Your children actually adore you.
They watch you.
They want to be like you.
They copy you.
Yes, even the teenagers. Scary, huh? What you say and do on a daily basis is being absorbed subconsciously by them. Sponges.
What does this mean?
It means we have a grand opportunity to mold another human being. As parents, we are blessed to be tasked with the responsibility of creating brand new adults. We are not creating children; we are creating adults. The habits, values and ideas we instill in them today become the habits, values and ideas of tomorrow’s culture.
Staying exclusively on the topic of fitness, what do we want to achieve given this opportunity? Considering the discussions I’ve had with other parents, it seems everyone wants their children to live healthy lifestyles, to be active, to be disease-free (as far as is under their control), to be productive, to be joyful. If you are a parent who feels that being fit gives you these things, you naturally want the same for them.
How do we lead them in the right direction?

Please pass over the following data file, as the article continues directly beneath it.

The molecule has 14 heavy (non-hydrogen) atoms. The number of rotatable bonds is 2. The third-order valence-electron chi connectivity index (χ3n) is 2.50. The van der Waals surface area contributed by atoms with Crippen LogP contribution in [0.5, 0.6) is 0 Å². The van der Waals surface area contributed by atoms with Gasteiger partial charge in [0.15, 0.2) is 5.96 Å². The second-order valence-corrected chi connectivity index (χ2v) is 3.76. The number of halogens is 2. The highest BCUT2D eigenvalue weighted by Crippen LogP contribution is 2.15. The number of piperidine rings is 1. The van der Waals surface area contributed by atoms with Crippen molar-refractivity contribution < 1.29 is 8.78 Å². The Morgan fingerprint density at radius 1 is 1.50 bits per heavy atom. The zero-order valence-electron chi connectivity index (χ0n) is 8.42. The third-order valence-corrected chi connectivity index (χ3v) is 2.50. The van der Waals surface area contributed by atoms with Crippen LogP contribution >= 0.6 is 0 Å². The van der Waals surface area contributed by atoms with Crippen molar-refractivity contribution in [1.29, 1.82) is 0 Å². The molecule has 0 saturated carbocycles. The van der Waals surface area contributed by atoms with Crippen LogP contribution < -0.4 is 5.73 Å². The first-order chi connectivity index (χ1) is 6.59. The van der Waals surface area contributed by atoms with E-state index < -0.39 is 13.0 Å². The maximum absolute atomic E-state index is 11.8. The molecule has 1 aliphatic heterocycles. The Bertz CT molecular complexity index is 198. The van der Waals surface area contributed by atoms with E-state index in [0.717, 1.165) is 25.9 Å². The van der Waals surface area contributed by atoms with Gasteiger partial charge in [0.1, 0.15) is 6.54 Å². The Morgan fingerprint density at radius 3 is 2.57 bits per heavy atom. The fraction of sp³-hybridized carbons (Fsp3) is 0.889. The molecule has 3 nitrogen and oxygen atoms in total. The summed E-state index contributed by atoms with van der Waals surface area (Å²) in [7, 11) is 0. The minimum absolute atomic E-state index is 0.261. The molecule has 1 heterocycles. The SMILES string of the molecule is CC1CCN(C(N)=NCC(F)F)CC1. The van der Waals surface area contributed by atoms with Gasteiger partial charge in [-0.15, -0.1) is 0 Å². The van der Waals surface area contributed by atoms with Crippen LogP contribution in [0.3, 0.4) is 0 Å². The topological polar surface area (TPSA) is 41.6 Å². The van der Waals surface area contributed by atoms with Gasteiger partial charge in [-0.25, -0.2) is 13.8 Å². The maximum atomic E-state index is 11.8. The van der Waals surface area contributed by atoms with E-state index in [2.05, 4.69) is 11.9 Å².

Have you heard the saying “Do as I say, not as I do”? Well, that almost never happens. Whether we like it or not, our children will pick up our habits: good and bad.
Have we nagged them about lying around the house?
About eating too many tortilla chips?
About not choosing enough vegetables at the dinner table?
Have we told them to “go outside and play”? Have we focused on everything they are doing wrong, while conveniently ignoring the fact that WE should or shouldn’t be doing those same things? Instead of focusing on THEIR fitness habits, I propose we focus on OURS. What are WE doing to improve our health? What food choices do WE make? Do we exercise? Have we groaned about exercising or “having to go to the gym” or are we excited to get there every day?
If we’d like our children to be interested in fitness, WE need to be interested in fitness. Be positive about your health and fitness journey.
Be enthusiastic about it. If you want your children to be active, you should be active. Walk the dog, go to the gym, do relays in your yard with the kids, play Simon Says using stretches, lunges and jumping jacks. Just move yourself. Smile and laugh and be joyful. These are the things you want to pass on to them. One caveat, do far more “doing” than talking. In fact, don’t even talk about your activities or choices, just do them. Everyone will know what you’re up to without a verbal notice. On the flip side, if your CHILDREN want to talk about some great food choice they made that day or about how they did burpees for 3 minutes outside, be all ears! Be interested and let them have the spotlight.
Positive reinforcement works!
Setting a great example is best done as a quiet warrior. Never preach to them. Never lecture. Just be the person you want them to be.
Coach Jen McMullen